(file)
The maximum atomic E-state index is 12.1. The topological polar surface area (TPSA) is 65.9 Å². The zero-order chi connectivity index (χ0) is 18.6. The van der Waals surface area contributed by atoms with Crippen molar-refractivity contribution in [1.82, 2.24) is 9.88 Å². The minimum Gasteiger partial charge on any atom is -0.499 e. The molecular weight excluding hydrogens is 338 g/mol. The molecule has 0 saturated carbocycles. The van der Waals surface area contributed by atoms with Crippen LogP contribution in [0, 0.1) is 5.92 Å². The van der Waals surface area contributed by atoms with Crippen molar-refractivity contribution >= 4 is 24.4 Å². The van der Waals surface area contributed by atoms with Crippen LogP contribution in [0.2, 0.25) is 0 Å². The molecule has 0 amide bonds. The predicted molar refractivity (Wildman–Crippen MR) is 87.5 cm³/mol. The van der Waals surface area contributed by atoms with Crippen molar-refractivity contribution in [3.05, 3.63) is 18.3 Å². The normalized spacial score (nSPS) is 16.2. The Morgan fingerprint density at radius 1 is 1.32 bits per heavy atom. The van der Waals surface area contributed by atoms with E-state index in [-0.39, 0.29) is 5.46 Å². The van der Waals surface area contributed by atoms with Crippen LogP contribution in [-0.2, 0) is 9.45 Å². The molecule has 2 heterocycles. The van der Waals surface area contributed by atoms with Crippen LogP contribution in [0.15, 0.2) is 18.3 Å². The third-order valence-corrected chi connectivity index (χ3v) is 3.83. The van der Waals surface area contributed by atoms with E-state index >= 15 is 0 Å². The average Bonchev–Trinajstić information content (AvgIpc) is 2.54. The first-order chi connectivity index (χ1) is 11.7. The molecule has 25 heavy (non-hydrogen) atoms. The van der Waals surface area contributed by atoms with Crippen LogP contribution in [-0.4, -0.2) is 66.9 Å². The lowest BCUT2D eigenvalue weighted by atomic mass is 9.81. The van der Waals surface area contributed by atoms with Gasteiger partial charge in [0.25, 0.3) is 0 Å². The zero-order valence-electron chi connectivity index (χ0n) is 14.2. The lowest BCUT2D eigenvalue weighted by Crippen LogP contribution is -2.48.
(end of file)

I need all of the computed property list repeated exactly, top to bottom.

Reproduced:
The maximum atomic E-state index is 12.1. The topological polar surface area (TPSA) is 65.9 Å². The zero-order chi connectivity index (χ0) is 18.6. The van der Waals surface area contributed by atoms with Crippen molar-refractivity contribution in [1.82, 2.24) is 9.88 Å². The minimum Gasteiger partial charge on any atom is -0.499 e. The molecular weight excluding hydrogens is 338 g/mol. The molecule has 0 saturated carbocycles. The van der Waals surface area contributed by atoms with Crippen LogP contribution in [0, 0.1) is 5.92 Å². The van der Waals surface area contributed by atoms with Crippen molar-refractivity contribution >= 4 is 24.4 Å². The van der Waals surface area contributed by atoms with Crippen LogP contribution in [0.2, 0.25) is 0 Å². The molecule has 0 amide bonds. The predicted molar refractivity (Wildman–Crippen MR) is 87.5 cm³/mol. The van der Waals surface area contributed by atoms with Crippen molar-refractivity contribution in [3.05, 3.63) is 18.3 Å². The normalized spacial score (nSPS) is 16.2. The Morgan fingerprint density at radius 1 is 1.32 bits per heavy atom. The van der Waals surface area contributed by atoms with E-state index in [-0.39, 0.29) is 5.46 Å². The van der Waals surface area contributed by atoms with Crippen LogP contribution in [-0.2, 0) is 9.45 Å². The molecule has 2 heterocycles. The van der Waals surface area contributed by atoms with Crippen LogP contribution in [0.15, 0.2) is 18.3 Å². The third-order valence-corrected chi connectivity index (χ3v) is 3.83. The van der Waals surface area contributed by atoms with E-state index >= 15 is 0 Å². The average Bonchev–Trinajstić information content (AvgIpc) is 2.54. The first-order chi connectivity index (χ1) is 11.7. The molecule has 25 heavy (non-hydrogen) atoms. The van der Waals surface area contributed by atoms with Crippen LogP contribution in [-0.4, -0.2) is 66.9 Å². The lowest BCUT2D eigenvalue weighted by atomic mass is 9.81. The van der Waals surface area contributed by atoms with Gasteiger partial charge in [0.25, 0.3) is 0 Å². The zero-order valence-electron chi connectivity index (χ0n) is 14.2. The lowest BCUT2D eigenvalue weighted by Crippen LogP contribution is -2.48.